Furniture prices were reasonable. A Federal painted and decorated pine blanket chest with tall, splayed French feet and hearts and tulips painted on a blue ground sold for $5000 (est. $2000/3000). A Lancaster County architectural blanket chest with the name “M=Bucher” and dated 1784 that descended in the family of the consignor sold on the phone for $13,750 (est. $8000/12,000). Windsors were good buys. A set of eight grain-painted birdcage Windsor side chairs sold on the phone for $2500 (est. $1500/2500), and a bamboo-turned Windsor settee sold to the trade for $1125 (est. $1000/2000).


Four Philadelphia painted and gilded Classical mahogany klismos chairs, circa 1825, 34" high, in need of some conservation, sold for $6875 (est. $600/1000).

There was good competition for two Chinese export brass-banded and studded leather-covered camphorwood traveling trunks, and they sold together for $4063 (est. $800/1200). There was less interest in orange Fitzhugh pattern China trade porcelain. One lot, consisting of an oval serving platter, a warming dish, and four saucers with the initials “EAT” for Edward and Ann Thomson, sold for $2250 (est. $1500/2500). Edward Thomson was a merchant in the China trade.

A collection of quilts and coverlets from the McLin family of Washington County, Tennessee, 1830-1910, sold well. The McLin women were known for their weaving and quilting skills passed from mother to daughter to granddaughter. A Morning Star quilt by Rachel Blackmore McLin or daughters, Washington County, Tennessee, 1850-60, of cotton in red and white and green prints on a muslin ground, with feather and parallel quilting, 72" x 90", sold on the phone for $4375 (est. $1500/2500). Another Morning Sun or New York Beauty pieced quilt with a sawtooth border of printed red and green cotton patches on a white muslin ground by the same quilters, with the same date and the same size, sold for the same price. Lynda Cain, who heads Americana at Freeman’s, said some of the quilts and coverlets were bought by Tennessee institutions and by McLin family members.


This Morning Sun or New York Beauty quilt by Rachel Blackmore McLin or her daughters, Washington County, Tennessee, 1850-60, was pieced with printed red and green cotton pieces on a muslin ground and heightened with feather and parallel line quilting. Measuring 72" x 90", it sold for $4375 (est. $1500/2500).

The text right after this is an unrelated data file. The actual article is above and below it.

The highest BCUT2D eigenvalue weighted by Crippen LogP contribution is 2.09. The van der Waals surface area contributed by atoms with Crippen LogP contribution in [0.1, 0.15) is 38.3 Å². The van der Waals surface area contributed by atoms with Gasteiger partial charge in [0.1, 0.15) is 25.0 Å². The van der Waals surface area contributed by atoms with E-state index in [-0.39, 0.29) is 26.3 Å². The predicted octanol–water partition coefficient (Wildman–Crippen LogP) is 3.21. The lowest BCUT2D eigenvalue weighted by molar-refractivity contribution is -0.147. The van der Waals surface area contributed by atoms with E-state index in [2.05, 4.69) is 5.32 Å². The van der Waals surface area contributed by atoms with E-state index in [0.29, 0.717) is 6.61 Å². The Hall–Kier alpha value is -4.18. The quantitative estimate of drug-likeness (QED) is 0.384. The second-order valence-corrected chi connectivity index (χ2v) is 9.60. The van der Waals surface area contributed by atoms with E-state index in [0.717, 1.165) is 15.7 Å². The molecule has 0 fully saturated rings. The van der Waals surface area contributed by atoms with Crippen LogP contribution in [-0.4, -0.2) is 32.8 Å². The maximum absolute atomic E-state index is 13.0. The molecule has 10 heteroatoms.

“There was interest in Americana fresh to the market, and numerous bidders from the South, new to Freeman’s, participated in the bidding,” said Cain. “The Jamaican painting of such historical significance brought people who had never been to Freeman’s before. Our small but intriguing sale showed there is indeed great interest in Americana.”

For more information, call (215) 563-9275 or check the website (www.freemansauction.com).


Two bidders wanted the circa 1775 David Rittenhouse (1732-1796) clock in a walnut case. Its silvered dial was probably engraved by James Smither, an English immigrant active in Philadelphia from 1741 to 1797, and its case is branded twice “I. Parrish,” probably for Isaac Parrish, an early owner. According to the catalog, the clock was owned by Peter Ozeas, who died in 1824, the great-grandfather of William Keehmle Ramborger, who bequeathed it to the Philadelphia College of Osteopathic Medicine in 1919. Philip Bradley apparently bought it when the hospital sold it and then sold it to a Virginia collector, who consigned it to the Freeman’s sale. It sold on the phone for $68,750 (est. $30,000/50,000), underbid by a Philadelphia collector in the salesroom. It has new feet and some repairs to its pediment, but the finials are original, and the rococo engraved silver dial is first-rate.


This framed United States Civil War era patriotic 34-star flag, 18½" x 28", 1861-63, sold for $5625 (est. $1000/2000). Considerably rare, 34-star flags were official for only two years during the Civil War under Abraham Lincoln. The 34th star is for Kansas, admitted to the Union on January 29, 1861.


The miniature carved and painted redheaded woodpecker, stamped by A. Elmer Crowell (1862-1952) of  East Harwich, Massachusetts, with the species identifications in ink and “7” in pencil on the base, 2 3/8" high x 3" long, sold for $1125 (est. $1000/1500). It was the top price of a group of Crowell miniatures. Others (not shown) from the collection sold for $875 apiece or did not sell.


This was the cover lot—a painted and decorated leather and felt parade hat for the Franklin Fire Company in Germantown, Philadelphia, 1840-60, decorated with a polychrome portrait of Benjamin Franklin within a banneret inscribed “Franklin Fire Compy,” surrounded with gilt foliate flourishes, and the date 1764 on the back with gilt initials “W.G.” on the top. The hat is numbered “92” on the inside band, the underside of the brim is painted green, and it retains its paper liner and leather inner brim. Measuring 6½" high and 13¼" in diameter, it sold on the phone for $18,750 (est. $8000/12,000) to dealer David Wheatcroft. He said that the following week he bought another hat from the same fire company in even better condition for the same hammer price at a sale at Kaminski Auctions in Beverly, Massachusetts. According to Kaminski’s catalog, it had been purchased at a yard sale in Milton, Massachusetts, from a family formerly of Pennsylvania. Wheatcroft now has a pair! At Kaminski’s he paid $18,000 (with 20% buyer’s premium). The 1764 date refers to the founding of the Franklin Fire Company, organized in March 1764 in the Upper Ward on Franklin Street in Philadelphia. The heyday of parade hats was from 1840 to 1860. According to Freeman’s catalog, a related hat is at the Mercer Museum in Doylestown, Pennsylvania.


Originally published in the July 2017 issue of Maine Antique Digest. © 2017 Maine Antique Digest